New Technology is Our Friend

In the past, some companies would roll out new technology slowly. The process would include extensive beta testing and troubleshooting. Those times are gone. Now, leaders need to take quick and decisive action. 

Any company that didn’t have chat software needed to make a swift decision, implementing one as soon as their employees went remote. Businesses without cloud storage had to make that change quickly as well. There wasn’t time to make sure it was perfect. Leaders are now realizing that this is ok. Done is better than perfect (if there’s such a thing, anyway). The rapid changes also forced “technologically shy” employees to just jump in and not be coddled, which is a good thing for their growth and development.

In fact, a recent McKinsey study asked executives how long they expected it would have taken their companies pre-pandemic to digitize 12 different activities and how long it actually took them once the coronavirus hit. When it came to remote working, companies moved 43 times more quickly than executives thought possible. Technology and collaboration tools are a positive addition to our work cultures.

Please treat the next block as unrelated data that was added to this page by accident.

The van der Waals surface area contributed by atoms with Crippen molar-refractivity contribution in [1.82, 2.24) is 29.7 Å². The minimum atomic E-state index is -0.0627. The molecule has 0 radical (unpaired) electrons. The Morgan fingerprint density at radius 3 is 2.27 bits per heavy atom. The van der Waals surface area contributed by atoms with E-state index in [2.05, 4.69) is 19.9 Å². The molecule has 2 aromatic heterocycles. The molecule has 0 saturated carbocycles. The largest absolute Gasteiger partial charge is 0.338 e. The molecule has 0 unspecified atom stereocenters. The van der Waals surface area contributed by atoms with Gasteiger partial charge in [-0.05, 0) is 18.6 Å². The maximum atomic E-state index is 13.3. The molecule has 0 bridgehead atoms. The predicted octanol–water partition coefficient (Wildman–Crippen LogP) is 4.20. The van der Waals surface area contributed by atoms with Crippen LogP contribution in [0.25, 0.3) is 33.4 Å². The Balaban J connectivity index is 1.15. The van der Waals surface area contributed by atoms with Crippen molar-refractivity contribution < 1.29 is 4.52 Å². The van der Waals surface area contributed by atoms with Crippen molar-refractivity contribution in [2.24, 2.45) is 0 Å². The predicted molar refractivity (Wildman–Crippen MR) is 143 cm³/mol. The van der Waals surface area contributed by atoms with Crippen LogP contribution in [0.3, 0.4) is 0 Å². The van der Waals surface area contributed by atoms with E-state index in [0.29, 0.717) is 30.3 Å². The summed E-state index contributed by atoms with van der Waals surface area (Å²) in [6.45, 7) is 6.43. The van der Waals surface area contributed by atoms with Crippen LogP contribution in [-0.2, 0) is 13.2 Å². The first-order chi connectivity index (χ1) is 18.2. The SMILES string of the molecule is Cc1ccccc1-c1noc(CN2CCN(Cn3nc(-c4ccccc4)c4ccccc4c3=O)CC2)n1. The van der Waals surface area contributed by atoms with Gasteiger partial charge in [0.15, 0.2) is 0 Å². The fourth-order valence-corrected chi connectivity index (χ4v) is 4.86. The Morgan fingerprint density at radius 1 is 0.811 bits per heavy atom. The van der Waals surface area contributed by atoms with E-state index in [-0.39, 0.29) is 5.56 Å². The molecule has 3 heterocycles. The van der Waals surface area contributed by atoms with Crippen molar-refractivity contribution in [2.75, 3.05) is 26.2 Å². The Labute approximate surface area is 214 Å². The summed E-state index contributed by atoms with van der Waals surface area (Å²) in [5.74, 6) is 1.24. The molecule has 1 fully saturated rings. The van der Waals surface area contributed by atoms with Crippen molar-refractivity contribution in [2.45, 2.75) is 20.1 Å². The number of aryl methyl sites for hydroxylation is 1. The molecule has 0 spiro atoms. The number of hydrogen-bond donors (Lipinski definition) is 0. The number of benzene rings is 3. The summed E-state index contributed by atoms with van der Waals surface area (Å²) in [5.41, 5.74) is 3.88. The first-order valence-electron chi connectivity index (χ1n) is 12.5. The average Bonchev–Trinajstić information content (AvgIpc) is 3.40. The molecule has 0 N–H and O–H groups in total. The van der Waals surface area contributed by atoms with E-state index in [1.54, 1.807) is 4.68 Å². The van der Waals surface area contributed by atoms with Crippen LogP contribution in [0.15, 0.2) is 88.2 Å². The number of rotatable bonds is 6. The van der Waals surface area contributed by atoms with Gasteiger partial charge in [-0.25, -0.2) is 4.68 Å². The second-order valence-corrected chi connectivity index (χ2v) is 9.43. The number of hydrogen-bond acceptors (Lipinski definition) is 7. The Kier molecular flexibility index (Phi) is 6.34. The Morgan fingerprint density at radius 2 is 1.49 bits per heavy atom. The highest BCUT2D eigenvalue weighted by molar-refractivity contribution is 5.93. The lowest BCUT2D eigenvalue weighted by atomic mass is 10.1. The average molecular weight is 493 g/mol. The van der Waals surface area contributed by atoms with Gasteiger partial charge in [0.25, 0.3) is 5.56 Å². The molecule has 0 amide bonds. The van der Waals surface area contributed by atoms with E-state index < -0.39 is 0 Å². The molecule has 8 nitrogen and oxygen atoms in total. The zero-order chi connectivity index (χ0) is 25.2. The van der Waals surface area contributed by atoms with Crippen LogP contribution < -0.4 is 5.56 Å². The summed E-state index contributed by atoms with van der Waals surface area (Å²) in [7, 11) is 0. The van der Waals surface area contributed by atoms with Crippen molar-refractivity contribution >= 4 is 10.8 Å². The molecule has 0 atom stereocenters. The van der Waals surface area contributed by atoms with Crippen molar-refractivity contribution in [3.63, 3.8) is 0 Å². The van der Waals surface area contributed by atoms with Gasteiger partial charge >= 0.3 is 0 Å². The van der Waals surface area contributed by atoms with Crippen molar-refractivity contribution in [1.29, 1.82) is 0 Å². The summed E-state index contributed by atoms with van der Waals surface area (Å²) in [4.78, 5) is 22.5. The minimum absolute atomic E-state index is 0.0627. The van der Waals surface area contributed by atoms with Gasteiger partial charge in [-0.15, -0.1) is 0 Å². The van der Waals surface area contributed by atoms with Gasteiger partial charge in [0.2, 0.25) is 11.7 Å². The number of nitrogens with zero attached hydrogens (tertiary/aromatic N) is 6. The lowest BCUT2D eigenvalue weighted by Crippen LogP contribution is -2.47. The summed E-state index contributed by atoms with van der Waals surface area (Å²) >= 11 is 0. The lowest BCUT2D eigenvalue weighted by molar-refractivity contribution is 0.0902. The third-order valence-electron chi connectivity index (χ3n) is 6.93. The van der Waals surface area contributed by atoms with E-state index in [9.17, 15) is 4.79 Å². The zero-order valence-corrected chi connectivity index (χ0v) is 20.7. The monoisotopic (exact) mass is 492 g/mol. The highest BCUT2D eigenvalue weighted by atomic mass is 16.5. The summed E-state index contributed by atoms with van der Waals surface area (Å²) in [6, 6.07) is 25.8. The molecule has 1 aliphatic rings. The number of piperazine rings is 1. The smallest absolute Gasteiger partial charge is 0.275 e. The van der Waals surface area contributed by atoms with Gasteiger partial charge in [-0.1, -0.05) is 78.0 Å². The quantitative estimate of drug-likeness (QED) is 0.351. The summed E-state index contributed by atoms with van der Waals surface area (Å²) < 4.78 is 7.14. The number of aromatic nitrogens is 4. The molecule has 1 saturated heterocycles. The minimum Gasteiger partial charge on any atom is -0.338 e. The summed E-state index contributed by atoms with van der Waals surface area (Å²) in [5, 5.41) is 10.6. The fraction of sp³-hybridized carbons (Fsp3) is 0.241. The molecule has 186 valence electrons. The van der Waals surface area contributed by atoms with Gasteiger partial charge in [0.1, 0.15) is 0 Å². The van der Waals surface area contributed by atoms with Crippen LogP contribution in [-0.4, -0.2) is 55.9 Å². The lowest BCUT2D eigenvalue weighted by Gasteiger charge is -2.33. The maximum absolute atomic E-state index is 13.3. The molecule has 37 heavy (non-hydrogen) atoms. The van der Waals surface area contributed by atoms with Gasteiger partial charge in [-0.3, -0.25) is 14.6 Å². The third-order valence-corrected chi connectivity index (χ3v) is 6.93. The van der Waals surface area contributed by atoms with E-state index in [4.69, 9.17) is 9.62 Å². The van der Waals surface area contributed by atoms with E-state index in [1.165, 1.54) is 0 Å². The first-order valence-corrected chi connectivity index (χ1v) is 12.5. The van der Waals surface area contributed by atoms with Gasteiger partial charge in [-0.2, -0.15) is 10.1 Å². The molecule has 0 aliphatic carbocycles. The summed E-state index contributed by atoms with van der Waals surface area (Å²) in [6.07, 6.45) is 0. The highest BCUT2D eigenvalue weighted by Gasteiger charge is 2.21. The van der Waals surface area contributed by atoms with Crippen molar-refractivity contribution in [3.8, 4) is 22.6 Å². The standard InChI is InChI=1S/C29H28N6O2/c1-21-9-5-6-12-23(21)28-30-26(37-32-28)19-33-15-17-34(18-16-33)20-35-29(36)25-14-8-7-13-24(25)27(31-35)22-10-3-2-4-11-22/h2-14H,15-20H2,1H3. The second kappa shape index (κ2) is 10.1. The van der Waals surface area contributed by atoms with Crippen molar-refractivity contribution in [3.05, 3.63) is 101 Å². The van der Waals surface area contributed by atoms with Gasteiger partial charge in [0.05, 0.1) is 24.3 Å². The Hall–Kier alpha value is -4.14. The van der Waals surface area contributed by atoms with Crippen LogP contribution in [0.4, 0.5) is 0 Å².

Tough Decisions Need to be Made Faster

The choice to go remote was a tough decision, but it had to be made quickly. There wasn’t a lot of time to “workshop” the idea. Companies needed to keep their employees safe and making business operations virtual was the best way to do it in most situations. There was no time for leaders to second guess themselves. 

All changes had to be made quickly -- even though not everyone was on board with every single decision. However, if changes are made with honesty and compassion, then they will be better received, despite being difficult to hear and deal with. 

“Times, they are a-changin’,” used to just be something that was said, but it was never as true as it is now! Leaders must adapt or be left behind. This has been a learning opportunity for us all. We have learned how we can still work together even though we are apart. We can still be close despite the distance. Leaders have learned that teamwork, even when done remotely, still makes the dream work! There will continue to be more to learn as we figure out what our “new normal” is.